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Female Artists Highlight Uffizi Gallery Re-Opening

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Florence’s Uffizi Gallery has reopened to great enthusiasm. After a six-month closure for renovations, the second floor of the gallery, home to works of art from the 15th through 17th centuries by artists such as Titian, Caravaggio and Tintoretto, has added 14 new rooms, including for the first time, many works of female artists. The Uffizi has the largest collection of pre-19th century works by women in the world and estimates run to about 150 works that have been in storage since the 1800s. Many of these works were commissioned by the noble families of Europe, especially the Medici’s, as well as by Popes, Cardinals and Bishops. It is only now that these female artists are gaining the renowned they so richly deserve.

The new route around the gallery sees visitors entering the second floor via the Plautilla Nelli Corridor, named after the 16th century artist and nun who set up a studio in her convent and taught fellow nuns how to paint. Her work “Annunciation,” never before put on permanent display, sits above the doorway entrance to the new rooms.

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Pulisena Margherita Nelli was born into a wealthy family in Florence in 1524. Her father, Piero di Luca Nelli, was a successful fabric merchant. She became a nun at the age of fourteen, taking on the name Suor Plautilla. Her religious order was managed by the Dominican friars of San Marco, which encouraged devotional painting and drawing and the convent became a center for artistic nuns.

Female artists will play a major part in the ten new rooms of portraits that will open during 2021-2022.

Many Florentines sought out Nelli for paintings, many of her works were large-scale, which was very unusual for a woman during that era. Her paintings are now considered to be daring and creative endeavors for a nun-artist of the 16th century, with the religious themes of her works characterized by vivid portrayals of emotion on the characters’ faces. She is also one of the few female artists mentioned in Vasari’s “Lives of the Most Excellent Painters, Sculptors and Architects.”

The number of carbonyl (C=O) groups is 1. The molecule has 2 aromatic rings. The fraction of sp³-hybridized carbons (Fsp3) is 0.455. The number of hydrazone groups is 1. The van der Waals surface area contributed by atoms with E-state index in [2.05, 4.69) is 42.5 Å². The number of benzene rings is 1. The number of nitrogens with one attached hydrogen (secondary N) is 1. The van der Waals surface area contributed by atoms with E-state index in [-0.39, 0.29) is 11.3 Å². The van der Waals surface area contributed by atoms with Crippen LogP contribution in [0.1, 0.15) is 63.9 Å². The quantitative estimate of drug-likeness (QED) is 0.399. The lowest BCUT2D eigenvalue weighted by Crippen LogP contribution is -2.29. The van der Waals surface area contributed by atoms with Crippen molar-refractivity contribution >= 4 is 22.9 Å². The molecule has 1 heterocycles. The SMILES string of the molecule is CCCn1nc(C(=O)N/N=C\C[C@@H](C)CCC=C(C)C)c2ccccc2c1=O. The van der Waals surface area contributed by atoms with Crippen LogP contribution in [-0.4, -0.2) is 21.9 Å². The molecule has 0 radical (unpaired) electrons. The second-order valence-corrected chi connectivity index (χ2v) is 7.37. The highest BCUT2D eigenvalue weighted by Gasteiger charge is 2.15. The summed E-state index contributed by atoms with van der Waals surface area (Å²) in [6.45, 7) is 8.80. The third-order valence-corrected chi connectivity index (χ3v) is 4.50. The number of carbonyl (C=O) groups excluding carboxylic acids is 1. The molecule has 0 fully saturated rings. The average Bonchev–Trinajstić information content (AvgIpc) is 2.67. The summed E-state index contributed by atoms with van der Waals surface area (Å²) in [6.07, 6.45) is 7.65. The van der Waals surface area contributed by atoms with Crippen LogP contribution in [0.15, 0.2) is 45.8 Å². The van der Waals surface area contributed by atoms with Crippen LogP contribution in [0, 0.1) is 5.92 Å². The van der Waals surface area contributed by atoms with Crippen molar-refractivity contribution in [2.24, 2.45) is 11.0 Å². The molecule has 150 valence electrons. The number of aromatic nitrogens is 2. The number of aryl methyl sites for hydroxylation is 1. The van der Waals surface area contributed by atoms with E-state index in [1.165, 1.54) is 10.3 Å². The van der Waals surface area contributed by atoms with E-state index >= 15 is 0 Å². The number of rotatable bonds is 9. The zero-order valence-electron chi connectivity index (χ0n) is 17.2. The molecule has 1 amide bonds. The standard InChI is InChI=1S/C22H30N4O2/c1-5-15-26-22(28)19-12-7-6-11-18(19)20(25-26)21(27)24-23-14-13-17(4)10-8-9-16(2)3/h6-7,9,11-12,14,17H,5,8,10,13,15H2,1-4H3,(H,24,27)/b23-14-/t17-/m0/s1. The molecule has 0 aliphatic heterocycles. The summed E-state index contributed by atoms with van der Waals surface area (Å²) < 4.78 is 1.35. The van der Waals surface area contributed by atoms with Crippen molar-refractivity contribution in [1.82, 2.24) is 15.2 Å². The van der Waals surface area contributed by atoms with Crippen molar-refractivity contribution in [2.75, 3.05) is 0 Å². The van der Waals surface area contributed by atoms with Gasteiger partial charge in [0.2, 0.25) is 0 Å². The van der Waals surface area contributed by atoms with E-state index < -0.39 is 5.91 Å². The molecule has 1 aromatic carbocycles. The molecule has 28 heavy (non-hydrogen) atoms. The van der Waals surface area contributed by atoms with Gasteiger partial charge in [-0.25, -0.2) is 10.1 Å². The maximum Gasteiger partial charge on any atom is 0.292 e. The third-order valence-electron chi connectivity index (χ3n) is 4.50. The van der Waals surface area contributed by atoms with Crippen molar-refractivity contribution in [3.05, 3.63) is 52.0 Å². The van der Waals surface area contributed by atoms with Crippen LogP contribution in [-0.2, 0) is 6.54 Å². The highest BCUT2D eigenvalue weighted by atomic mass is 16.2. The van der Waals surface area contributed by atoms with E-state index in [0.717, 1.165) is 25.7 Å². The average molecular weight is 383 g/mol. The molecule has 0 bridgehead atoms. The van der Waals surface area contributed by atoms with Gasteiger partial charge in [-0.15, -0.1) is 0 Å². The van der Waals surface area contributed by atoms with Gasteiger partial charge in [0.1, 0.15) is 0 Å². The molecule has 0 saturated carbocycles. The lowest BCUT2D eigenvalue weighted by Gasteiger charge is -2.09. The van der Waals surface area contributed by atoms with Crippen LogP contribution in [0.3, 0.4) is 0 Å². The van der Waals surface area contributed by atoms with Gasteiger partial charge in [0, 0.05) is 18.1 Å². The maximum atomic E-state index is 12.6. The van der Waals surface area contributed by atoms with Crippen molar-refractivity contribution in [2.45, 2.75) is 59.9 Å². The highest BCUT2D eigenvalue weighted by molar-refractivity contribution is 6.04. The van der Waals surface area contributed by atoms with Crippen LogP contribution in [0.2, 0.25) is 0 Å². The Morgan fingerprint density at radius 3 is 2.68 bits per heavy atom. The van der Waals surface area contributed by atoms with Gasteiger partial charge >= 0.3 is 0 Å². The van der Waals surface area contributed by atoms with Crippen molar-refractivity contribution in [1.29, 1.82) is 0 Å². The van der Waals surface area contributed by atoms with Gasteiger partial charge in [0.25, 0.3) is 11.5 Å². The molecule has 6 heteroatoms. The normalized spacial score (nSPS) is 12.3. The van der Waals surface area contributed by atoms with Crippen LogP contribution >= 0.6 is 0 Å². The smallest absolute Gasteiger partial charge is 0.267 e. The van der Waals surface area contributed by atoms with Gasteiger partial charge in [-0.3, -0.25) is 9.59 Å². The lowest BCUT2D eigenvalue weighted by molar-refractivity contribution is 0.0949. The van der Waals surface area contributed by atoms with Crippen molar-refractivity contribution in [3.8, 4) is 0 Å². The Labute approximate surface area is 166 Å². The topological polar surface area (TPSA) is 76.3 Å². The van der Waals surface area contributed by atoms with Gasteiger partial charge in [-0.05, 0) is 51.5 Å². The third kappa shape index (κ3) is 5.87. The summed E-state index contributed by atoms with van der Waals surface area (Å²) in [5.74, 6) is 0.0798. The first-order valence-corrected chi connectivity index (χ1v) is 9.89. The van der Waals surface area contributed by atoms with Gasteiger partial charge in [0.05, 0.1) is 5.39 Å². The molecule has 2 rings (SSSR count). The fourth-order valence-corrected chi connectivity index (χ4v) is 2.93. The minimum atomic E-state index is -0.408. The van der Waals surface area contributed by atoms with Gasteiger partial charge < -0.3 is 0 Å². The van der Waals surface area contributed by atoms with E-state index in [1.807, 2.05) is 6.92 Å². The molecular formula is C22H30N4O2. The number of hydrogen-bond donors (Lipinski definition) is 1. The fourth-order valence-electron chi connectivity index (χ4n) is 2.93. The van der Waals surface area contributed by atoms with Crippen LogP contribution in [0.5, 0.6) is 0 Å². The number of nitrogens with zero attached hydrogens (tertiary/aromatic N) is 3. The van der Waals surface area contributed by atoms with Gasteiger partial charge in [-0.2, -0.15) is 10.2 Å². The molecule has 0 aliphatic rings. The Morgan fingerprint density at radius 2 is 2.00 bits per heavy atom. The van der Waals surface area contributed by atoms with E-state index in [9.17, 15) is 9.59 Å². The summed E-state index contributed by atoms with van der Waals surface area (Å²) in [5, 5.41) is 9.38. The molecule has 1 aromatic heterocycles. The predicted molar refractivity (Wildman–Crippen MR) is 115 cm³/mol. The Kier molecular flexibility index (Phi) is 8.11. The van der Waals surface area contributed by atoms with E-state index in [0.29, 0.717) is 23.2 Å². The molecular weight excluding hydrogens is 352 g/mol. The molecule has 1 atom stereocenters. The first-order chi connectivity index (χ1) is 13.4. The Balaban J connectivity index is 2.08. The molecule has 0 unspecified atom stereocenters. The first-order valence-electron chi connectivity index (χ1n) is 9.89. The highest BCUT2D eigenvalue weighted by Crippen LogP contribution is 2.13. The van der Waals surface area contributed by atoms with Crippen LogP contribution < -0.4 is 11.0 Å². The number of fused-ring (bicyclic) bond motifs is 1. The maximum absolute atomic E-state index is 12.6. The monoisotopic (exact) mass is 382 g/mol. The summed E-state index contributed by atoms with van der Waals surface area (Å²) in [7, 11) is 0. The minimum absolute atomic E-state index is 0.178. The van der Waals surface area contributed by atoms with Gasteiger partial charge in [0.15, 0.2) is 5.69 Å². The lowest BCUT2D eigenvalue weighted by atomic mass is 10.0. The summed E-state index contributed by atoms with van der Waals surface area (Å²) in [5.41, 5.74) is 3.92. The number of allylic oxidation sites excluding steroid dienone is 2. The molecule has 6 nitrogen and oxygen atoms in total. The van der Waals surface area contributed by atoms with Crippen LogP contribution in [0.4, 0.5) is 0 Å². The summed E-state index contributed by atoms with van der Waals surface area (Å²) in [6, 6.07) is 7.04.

Elsewhere in the Uffizi, Artemisia Gentileschi’s visceral “Judith Slaying Holofernes,” a subject she painted twice, takes a place of pride in a scarlet-painted room which also includes works by Caravaggio. One of the most famous women painters of the Renaissance, Gentileschi was oldest child of the Tuscan painter Orazio Gentileschi. She was introduced to painting in her father’s workshop and showed significantly more talent than her brothers. Her father’s style took inspiration from Caravaggio which strongly influenced her. She ultimately earned great respect and recognition for her work and gained the patronage of influential people, including Cosimo II de’ Medici, the Grand Duke of Tuscany. Gentileschi painted many pictures of strong and suffering women from myth and the Bible and today is regarded as one of the most progressive and expressive painters of her generation.

In a room dominated by the Caracci brothers sits a work by 16th century artist Lavinia Fontana, who is renowned for her portraits. Fontana was the daughter of the prominent painter Prospero Fontana. She is acknowledged to be the first woman artist who worked within the same circle as male professional painters, outside a court or a convent. Early in her career, she became famous for her portraits of the nobles of Bologna. Many of these paintings were of women and although her gender hindered her career, she was able to develop a comfort level with her female subjects well-beyond that of her male counterparts.